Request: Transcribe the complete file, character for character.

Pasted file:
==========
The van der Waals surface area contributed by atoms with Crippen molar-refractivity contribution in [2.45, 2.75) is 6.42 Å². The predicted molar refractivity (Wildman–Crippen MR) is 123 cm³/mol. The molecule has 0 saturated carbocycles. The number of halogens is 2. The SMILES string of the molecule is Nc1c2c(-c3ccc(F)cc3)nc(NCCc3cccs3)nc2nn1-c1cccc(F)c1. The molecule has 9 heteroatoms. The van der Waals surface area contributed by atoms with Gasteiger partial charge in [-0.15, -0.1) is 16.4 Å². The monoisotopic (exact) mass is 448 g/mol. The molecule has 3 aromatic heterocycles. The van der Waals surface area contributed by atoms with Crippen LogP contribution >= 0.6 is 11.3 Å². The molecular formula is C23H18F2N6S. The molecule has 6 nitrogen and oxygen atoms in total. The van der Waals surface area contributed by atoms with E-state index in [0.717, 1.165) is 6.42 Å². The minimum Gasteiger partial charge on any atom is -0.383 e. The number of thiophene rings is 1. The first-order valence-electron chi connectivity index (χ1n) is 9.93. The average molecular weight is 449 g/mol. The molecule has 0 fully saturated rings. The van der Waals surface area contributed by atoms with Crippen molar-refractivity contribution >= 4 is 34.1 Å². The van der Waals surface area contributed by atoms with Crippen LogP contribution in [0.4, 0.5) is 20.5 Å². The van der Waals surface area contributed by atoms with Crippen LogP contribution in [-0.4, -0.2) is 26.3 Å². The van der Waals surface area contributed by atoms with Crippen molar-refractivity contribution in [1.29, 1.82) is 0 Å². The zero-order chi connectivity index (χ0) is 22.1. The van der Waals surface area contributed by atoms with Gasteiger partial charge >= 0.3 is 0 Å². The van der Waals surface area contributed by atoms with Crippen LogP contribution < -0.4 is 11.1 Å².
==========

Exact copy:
The van der Waals surface area contributed by atoms with Crippen molar-refractivity contribution in [2.45, 2.75) is 6.42 Å². The predicted molar refractivity (Wildman–Crippen MR) is 123 cm³/mol. The molecule has 0 saturated carbocycles. The number of halogens is 2. The SMILES string of the molecule is Nc1c2c(-c3ccc(F)cc3)nc(NCCc3cccs3)nc2nn1-c1cccc(F)c1. The molecule has 9 heteroatoms. The van der Waals surface area contributed by atoms with Gasteiger partial charge in [-0.15, -0.1) is 16.4 Å². The monoisotopic (exact) mass is 448 g/mol. The molecule has 3 aromatic heterocycles. The van der Waals surface area contributed by atoms with Crippen LogP contribution >= 0.6 is 11.3 Å². The molecular formula is C23H18F2N6S. The molecule has 6 nitrogen and oxygen atoms in total. The van der Waals surface area contributed by atoms with E-state index in [0.717, 1.165) is 6.42 Å². The minimum Gasteiger partial charge on any atom is -0.383 e. The number of thiophene rings is 1. The first-order valence-electron chi connectivity index (χ1n) is 9.93. The average molecular weight is 449 g/mol. The molecule has 0 fully saturated rings. The van der Waals surface area contributed by atoms with Crippen molar-refractivity contribution >= 4 is 34.1 Å². The van der Waals surface area contributed by atoms with Crippen LogP contribution in [0.4, 0.5) is 20.5 Å². The van der Waals surface area contributed by atoms with Crippen LogP contribution in [-0.4, -0.2) is 26.3 Å². The van der Waals surface area contributed by atoms with Crippen molar-refractivity contribution in [1.29, 1.82) is 0 Å². The zero-order chi connectivity index (χ0) is 22.1. The van der Waals surface area contributed by atoms with Gasteiger partial charge >= 0.3 is 0 Å². The van der Waals surface area contributed by atoms with Crippen LogP contribution < -0.4 is 11.1 Å².